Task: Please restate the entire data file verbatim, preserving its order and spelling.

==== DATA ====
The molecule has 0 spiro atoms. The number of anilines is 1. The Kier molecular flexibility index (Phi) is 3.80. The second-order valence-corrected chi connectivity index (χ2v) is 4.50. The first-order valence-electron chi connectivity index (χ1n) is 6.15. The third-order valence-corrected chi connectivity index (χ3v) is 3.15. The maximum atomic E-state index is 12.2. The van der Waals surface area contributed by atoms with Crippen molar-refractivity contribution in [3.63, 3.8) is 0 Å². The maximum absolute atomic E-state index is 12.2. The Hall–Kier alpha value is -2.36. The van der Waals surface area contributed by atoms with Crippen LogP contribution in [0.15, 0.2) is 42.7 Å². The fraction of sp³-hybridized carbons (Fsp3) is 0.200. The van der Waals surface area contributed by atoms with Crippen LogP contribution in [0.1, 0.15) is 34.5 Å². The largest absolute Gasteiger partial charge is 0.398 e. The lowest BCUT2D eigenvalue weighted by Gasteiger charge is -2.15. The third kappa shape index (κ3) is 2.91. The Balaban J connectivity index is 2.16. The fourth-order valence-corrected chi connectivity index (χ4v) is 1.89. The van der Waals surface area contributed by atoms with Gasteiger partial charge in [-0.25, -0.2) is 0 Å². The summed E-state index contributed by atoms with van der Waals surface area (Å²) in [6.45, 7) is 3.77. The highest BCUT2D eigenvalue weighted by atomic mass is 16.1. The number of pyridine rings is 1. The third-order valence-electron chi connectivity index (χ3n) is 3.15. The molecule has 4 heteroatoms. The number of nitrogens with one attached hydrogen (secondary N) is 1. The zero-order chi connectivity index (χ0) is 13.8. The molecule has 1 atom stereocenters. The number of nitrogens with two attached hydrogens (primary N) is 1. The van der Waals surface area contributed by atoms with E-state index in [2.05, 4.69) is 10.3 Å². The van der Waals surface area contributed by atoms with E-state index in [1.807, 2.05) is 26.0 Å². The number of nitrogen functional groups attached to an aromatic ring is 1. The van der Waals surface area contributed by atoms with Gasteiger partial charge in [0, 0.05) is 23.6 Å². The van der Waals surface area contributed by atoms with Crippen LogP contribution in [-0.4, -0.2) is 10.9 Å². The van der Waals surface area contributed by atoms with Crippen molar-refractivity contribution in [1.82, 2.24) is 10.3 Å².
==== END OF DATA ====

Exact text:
The molecule has 0 spiro atoms. The number of anilines is 1. The Kier molecular flexibility index (Phi) is 3.80. The second-order valence-corrected chi connectivity index (χ2v) is 4.50. The first-order valence-electron chi connectivity index (χ1n) is 6.15. The third-order valence-corrected chi connectivity index (χ3v) is 3.15. The maximum atomic E-state index is 12.2. The van der Waals surface area contributed by atoms with Crippen molar-refractivity contribution in [3.63, 3.8) is 0 Å². The maximum absolute atomic E-state index is 12.2. The Hall–Kier alpha value is -2.36. The van der Waals surface area contributed by atoms with Crippen LogP contribution in [0.15, 0.2) is 42.7 Å². The fraction of sp³-hybridized carbons (Fsp3) is 0.200. The van der Waals surface area contributed by atoms with Crippen LogP contribution in [0.1, 0.15) is 34.5 Å². The largest absolute Gasteiger partial charge is 0.398 e. The lowest BCUT2D eigenvalue weighted by Gasteiger charge is -2.15. The third kappa shape index (κ3) is 2.91. The Balaban J connectivity index is 2.16. The fourth-order valence-corrected chi connectivity index (χ4v) is 1.89. The van der Waals surface area contributed by atoms with Gasteiger partial charge in [-0.25, -0.2) is 0 Å². The summed E-state index contributed by atoms with van der Waals surface area (Å²) in [6.45, 7) is 3.77. The highest BCUT2D eigenvalue weighted by atomic mass is 16.1. The number of pyridine rings is 1. The third-order valence-electron chi connectivity index (χ3n) is 3.15. The molecule has 4 heteroatoms. The number of nitrogens with one attached hydrogen (secondary N) is 1. The zero-order chi connectivity index (χ0) is 13.8. The molecule has 1 atom stereocenters. The number of nitrogens with two attached hydrogens (primary N) is 1. The van der Waals surface area contributed by atoms with E-state index in [2.05, 4.69) is 10.3 Å². The van der Waals surface area contributed by atoms with E-state index in [1.807, 2.05) is 26.0 Å². The number of nitrogen functional groups attached to an aromatic ring is 1. The van der Waals surface area contributed by atoms with Gasteiger partial charge in [0, 0.05) is 23.6 Å². The van der Waals surface area contributed by atoms with Crippen LogP contribution in [-0.4, -0.2) is 10.9 Å². The van der Waals surface area contributed by atoms with Crippen molar-refractivity contribution in [1.82, 2.24) is 10.3 Å².